SOCIAL SKILLS

SOCIAL SKILL TUTORING

What are social skills?

Social skills are the skills we use every day to interact and communicate with others. These skills include verbal and non-verbal communication such as gestures, facial expressions, and body language. Whenever you interact with people, you use some form of social skills.

 

Why are social skills important?

Social skills are important and necessary for children to establish and maintain deep, positive, and healthy relationships. Many of these skills are needed to know how to behave in different social interactions. Having good social skills allows kids to make friends, engage in conversations, deal with conflict, problem solve, and show empathy.

 

Things to look for in a child struggling with social skills:

  • Does not consistently use eye contact
  • Difficulty sharing
  • Does not engage in appropriate conversation (starting a conversation, turn-taking during conversation, staying on topic, appropriately ending a conversation)
  • Difficulty using appropriate body language (standing too close to someone)
  • Difficulty understanding jokes and humor
  • Difficulty understanding gestures and facial cues
  • Lack of empathy
Social Skills Tutors, Brooklyn Letters

What problems can occur?

  • Behavior: The child may not understand how to appropriately behave in certain situations
  • Completing academic work: The child may misinterpret verbal instructions and cues to complete the work
  • Receptive language: How the child understands language
  • Expressive language: How the child uses language
  • Self-regulation: The child’s ability to control his or her behavior, emotions, and thoughts appropriate for a situation in a socially appropriate manner
  • Executive functioning: Higher-order reasoning and thinking skills

 

How can social groups help?

Social skills groups provide a safe and supportive environment for small groups of children to practice social skills with peers. Social skills are learned and practiced through play, role-playing, video modeling, and social stories. The goal is for children to learn these skills through peer interactions, joint attention, visual supports, and visual models. Some benefits of social skills groups include: engaging in conversation, sharing and taking turns, understanding emotions, dealing with conflict and problem-solving.

 

Who can benefit from social skills groups?

  • Children who are not socially developing as fast as their peers
  • Children with ADHD
  • Children with nonverbal learning disabilities
  • Children with learning or behavior issues

How can social groups help different developmental ages:

Preschool: Social skills for 4 and 5-year-olds are taught through play, role-playing, and hands-on activities. Peer socialization is the focus and is accomplished through turn-taking games (i.e. board games), engaging in make-believe games (i.e. playing house), and playing cooperative games (teaming up to match and sort).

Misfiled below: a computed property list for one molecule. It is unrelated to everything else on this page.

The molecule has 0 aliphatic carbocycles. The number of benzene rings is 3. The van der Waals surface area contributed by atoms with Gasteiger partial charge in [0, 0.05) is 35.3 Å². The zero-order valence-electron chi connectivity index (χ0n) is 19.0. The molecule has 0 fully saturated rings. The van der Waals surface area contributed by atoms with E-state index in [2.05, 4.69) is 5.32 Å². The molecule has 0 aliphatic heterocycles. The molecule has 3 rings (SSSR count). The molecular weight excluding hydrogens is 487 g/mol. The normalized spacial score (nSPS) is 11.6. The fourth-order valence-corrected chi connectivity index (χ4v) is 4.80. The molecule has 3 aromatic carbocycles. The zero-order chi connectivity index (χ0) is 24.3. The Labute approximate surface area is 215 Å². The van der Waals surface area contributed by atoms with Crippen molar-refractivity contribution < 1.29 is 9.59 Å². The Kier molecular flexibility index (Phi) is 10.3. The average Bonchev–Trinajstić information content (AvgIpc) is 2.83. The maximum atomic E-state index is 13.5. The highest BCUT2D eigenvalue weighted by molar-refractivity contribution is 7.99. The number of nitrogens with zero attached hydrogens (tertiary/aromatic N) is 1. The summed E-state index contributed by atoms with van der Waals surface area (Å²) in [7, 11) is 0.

Elementary School: Social skills for elementary age are taught through play, role-playing, hands-on activities, and stories. Peer socialization is accomplished through group games, engaging in appropriate conversation, understanding emotions, problem-solving, and dealing with conflict. Activities such as engaging in story-based discussions, playing charades, creative play (i.e. drawing), and memory games are used to teach these skills in a fun and social way.

Middle School: Social skills for middle-school-age are taught through structured and unstructured activities, including group games and activities, role playing, hands-on activities, and stories. Some skills that are addressed are more meaningful conversations, perspective taking, problem solving, and conflict resolution. Activities such as story-based discussions, creative play (creating your own comics), and cooperative activities (scavenger hunt, puzzles) are used to strengthen these skills.

Looking for an online social skills tutor? Contact Us!

Our Coach Lena

Social Skills Tutors, Brooklyn Letters

Watch Coach Lena

VIDEO #1

VIDEO #2

Lena is a licensed Speech Language Pathologist, holds her Certificate of Clinical Competence (CCCs) from the American Speech-Language-Hearing Association (ASHA), and is a certified Teacher of Students with Speech and Language Disabilities. She currently holds a position in a District 75 school in Park Slope. She earned her masters in Speech Language Pathology at Long Island University. Lena is experienced working with children in Early Intervention to high school. She worked with various speech and language delays and disorders, including articulation and phonology delays/disorders, auditory processing disorder, literacy difficulties (phonics, comprehension, writing), social difficulties, and autism spectrum disorders. She is also trained and has experience with augmentative and alternative communication (AAC) systems, including picture exchange communication and speech-generating devices. Lena creates fun, enjoyable activities for all her clients, and she ties her clients interests into various activities. Excellent parent relationships and team collaboration are important for carry over and progress when working on speech and language goals.

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LOOKING FOR AN ONLINE

 

SOCIAL SKILLS TUTOR?

 

BROOKLYN LETTERS CAN HELP!

CONTACT US